"Third, the memo claims multiple conversations between President Clinton and Mr. Sestak during June and July of 2009. But Congressman Sestak insisted four times, just on Tuesday, that there was only one brief conversation. So who's lying?

"Fourth, the memo alleges that President Obama knew nothing of all of these conversations.

"Now, why would the White House enlist the help of such a high-profile surrogate like former President Bill Clinton - on "multiple" occasions, without the knowledge of President Obama - for months-long negotiations over such a low-profile, unpaid position, and all with a Congressman who couldn't even accept the job anyway?

"And now we know that this is only part of a larger pattern of backroom, Chicago-style politics. Andrew Romanoff, who's challenging Democrat incumbent Michael Bennet for the Colorado Senate Democrat nomination, was offered a choice of one of three jobs by Rahm Emanuel's deputy Jim Messina if he would drop out of the primary.

"Again, the White House first denied the allegations when they came from anonymous Administration whistle-blowers. But once the actual email from Messina was released by Romanoff, who probably didn't like being called a liar by the White House, the story changed: again, the jobs were offered, but nothing inappropriate happened.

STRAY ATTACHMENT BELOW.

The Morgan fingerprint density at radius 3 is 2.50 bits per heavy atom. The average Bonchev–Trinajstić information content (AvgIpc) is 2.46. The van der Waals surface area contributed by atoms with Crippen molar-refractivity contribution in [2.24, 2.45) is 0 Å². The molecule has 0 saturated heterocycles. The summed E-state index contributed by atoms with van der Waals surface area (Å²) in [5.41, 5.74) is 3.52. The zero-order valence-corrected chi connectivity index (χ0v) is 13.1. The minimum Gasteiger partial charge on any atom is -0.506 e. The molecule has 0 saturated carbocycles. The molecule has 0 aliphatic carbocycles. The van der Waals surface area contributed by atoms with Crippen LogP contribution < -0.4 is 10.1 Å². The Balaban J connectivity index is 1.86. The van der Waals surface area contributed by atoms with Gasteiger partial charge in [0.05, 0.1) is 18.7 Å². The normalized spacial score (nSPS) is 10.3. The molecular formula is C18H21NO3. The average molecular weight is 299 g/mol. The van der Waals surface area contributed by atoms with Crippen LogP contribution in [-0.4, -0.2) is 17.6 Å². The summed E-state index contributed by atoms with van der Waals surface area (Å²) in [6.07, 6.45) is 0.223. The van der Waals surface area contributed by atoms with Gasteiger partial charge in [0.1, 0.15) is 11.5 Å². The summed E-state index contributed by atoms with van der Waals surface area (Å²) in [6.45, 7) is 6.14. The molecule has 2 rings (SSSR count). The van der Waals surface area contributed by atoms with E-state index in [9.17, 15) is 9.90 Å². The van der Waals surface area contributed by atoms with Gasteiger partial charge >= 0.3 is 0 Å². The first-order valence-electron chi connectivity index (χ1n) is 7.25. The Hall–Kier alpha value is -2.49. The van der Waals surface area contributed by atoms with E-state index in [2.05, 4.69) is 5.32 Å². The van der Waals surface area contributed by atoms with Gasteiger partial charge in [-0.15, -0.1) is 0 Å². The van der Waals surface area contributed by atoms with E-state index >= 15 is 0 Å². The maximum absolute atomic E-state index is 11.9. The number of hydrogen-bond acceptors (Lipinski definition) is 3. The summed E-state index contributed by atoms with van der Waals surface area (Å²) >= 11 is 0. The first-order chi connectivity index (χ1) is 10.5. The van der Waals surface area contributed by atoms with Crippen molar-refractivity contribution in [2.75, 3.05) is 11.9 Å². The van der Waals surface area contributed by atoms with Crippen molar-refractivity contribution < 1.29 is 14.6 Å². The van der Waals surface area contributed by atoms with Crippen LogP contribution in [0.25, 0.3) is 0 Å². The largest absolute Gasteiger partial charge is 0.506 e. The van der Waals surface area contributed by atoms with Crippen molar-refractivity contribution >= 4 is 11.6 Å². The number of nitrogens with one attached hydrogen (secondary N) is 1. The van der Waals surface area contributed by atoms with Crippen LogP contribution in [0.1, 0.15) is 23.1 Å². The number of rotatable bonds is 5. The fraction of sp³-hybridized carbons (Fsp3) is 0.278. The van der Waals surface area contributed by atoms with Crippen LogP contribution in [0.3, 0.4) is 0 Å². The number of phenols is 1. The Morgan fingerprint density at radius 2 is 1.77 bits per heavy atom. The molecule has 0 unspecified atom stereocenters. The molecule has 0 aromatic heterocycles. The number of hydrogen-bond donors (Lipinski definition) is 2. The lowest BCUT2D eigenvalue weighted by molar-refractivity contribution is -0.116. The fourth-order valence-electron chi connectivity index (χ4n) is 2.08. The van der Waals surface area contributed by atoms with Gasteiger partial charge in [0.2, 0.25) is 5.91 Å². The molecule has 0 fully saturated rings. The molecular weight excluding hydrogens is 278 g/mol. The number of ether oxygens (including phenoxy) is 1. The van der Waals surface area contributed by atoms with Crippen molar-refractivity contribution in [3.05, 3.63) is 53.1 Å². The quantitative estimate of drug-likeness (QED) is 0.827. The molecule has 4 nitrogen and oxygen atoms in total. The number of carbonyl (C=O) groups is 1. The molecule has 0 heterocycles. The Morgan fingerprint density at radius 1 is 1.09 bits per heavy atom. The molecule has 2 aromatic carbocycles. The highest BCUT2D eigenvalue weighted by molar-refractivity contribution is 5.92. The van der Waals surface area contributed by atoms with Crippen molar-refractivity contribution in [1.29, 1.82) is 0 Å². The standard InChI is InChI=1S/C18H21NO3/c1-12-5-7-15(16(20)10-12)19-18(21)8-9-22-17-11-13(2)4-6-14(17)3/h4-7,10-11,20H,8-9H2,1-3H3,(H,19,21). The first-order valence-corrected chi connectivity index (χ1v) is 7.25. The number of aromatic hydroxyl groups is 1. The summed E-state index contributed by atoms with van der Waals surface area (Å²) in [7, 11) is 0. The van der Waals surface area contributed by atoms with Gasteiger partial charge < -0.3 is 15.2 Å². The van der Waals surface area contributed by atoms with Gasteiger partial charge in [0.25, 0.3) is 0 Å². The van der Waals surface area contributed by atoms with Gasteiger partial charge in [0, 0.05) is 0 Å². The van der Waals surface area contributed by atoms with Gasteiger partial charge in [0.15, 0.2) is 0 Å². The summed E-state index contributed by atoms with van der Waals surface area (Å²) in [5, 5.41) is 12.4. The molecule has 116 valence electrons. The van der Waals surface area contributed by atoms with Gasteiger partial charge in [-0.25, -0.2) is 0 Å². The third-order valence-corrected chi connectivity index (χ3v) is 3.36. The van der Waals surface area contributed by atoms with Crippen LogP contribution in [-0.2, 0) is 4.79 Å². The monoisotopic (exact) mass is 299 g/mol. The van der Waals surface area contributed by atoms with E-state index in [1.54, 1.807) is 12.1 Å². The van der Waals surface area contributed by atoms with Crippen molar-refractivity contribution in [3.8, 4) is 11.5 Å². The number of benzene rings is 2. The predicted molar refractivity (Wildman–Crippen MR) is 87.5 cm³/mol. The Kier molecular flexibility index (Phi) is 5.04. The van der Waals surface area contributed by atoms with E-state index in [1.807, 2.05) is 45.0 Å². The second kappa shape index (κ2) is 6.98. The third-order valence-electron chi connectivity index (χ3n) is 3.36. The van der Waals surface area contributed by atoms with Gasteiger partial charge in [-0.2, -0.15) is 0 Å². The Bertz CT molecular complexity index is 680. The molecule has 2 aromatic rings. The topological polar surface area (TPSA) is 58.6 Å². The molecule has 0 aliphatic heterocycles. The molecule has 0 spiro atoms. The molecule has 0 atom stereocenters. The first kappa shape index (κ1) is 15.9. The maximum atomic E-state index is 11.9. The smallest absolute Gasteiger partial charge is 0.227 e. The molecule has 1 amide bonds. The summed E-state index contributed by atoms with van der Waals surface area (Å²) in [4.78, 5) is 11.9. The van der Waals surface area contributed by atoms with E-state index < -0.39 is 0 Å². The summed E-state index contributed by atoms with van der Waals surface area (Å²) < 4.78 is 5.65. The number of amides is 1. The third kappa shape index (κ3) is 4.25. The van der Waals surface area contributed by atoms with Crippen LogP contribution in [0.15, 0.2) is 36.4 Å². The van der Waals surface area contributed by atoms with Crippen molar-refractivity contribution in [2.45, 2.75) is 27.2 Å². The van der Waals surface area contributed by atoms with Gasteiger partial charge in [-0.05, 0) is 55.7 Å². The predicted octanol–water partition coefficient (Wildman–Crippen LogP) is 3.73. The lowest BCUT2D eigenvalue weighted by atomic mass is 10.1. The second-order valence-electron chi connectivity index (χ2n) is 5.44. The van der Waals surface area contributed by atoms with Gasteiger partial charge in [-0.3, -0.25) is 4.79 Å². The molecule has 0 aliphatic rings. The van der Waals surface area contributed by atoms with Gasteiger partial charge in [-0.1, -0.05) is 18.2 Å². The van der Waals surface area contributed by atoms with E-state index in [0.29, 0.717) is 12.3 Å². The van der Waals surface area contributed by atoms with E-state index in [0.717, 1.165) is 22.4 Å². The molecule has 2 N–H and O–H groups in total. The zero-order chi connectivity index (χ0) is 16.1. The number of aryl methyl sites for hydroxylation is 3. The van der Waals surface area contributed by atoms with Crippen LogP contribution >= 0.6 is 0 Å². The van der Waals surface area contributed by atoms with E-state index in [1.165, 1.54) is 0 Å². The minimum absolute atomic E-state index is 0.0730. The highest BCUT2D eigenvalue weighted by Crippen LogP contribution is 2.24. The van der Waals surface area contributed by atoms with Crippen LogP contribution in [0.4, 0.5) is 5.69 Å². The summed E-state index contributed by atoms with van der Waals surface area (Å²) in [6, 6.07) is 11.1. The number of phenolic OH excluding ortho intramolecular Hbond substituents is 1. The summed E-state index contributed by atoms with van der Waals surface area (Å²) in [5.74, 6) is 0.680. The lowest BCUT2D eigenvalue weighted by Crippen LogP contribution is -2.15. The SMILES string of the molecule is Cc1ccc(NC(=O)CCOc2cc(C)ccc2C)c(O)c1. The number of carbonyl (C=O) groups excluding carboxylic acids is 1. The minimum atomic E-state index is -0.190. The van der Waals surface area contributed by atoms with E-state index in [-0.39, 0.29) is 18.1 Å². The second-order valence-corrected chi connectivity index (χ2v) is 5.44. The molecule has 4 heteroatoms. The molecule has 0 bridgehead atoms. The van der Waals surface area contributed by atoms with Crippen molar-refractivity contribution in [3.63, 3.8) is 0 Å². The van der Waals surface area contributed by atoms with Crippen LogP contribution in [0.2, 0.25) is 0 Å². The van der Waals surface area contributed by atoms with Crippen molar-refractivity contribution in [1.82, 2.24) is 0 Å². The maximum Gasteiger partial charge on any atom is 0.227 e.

"After all of the stonewalling and denying, what is the White House's latest defense? It was just business as usual.

"Enough is enough. If Rahm Emanuel has been offering government goodies to inconvenient politicians threatening Democrat incumbents, then it's time for him to resign.
If it comes out that the President knew about any of it, then we have a larger problem. And, if offering political appointments in exchange for sitting out of a campaign is the President's proposal for "job-creation," then we're in for more economic misery.

"The time has come for more than just self-exonerating claims from the President's lawyer. The Department of Justice must step in and assign an impartial referee, either in the form of a special investigator or an independent counsel, who can sort out the facts and answer the burning question - what did the White House offer to Sestak and Romanoff, who authorized the offer, who else knew about it and what was the expected trade-off for accepting the offer?

"The President promised transparency. All we have right now is a series of transparent cover-ups. So much for "change you can believe in."

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1 Comment

This is it? This is all the head of the Republican party has to complain about? No wonder this country is going downhill- there isn't one intelligent person in politics today.

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Lynn Sweet

Lynn Sweet is a columnist and the Washington Bureau Chief for the Chicago Sun-Times.

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This page contains a single entry by Lynn Sweet published on June 5, 2010 3:25 PM.